Innovation and design excellence
Managing change and innovation
Dimensions of opportunity assessment
Validation, diagnostics and disruptive technologies
Framing your messages
Positioning
Hearing the voices of lead users
Assessing new technologies
Innovation vs invention
Liability, doing it wrong and recessions
Landscaping
Uncomfortable realities
One account, multiple customers
 
 
What does Trilogy do? 
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     Trilogy Associates facilitates business growth and renewal through commercialization of new products, providing the following services:
  • Opportunity assessment
  • Business planning and enterprise growth strategies
  • New-product conceptualization, commercialization and marketing
  • Market research and competitive assessment
  • Business development and partnering
  • Market and technological due diligence
  • Assessment of the therapeutic and diagnostic potential of novel technologies
  • Design of efficient and effective development strategies for early-stage biomedical products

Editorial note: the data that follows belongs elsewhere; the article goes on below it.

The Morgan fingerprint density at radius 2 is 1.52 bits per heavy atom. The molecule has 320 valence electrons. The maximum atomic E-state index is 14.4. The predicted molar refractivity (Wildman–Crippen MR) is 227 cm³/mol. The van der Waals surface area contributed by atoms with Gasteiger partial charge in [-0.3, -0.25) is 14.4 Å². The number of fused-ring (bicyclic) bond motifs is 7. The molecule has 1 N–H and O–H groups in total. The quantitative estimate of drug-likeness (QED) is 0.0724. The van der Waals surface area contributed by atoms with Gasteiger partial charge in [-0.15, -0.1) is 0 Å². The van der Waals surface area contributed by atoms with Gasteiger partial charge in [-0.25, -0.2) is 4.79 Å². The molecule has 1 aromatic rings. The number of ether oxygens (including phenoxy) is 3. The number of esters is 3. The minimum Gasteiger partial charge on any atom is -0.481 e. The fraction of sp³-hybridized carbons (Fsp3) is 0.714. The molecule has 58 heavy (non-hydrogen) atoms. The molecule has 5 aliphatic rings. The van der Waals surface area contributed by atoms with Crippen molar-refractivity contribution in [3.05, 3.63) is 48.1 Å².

• Business and technical writing/publishing

     Inquiries to establish whether and how we might support your business initiatives are always welcome.  Contact us.

Resources from our Archives 
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     Check out our Reading Room to view my published articles, presentations and white papers on a variety of topics.  Let me know if you find one or more of these useful, and feel free to share them with others with appropriate attribution.
 
Contact Information
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ContactInfoJoseph J. Kalinowski, Principal
919.533.6285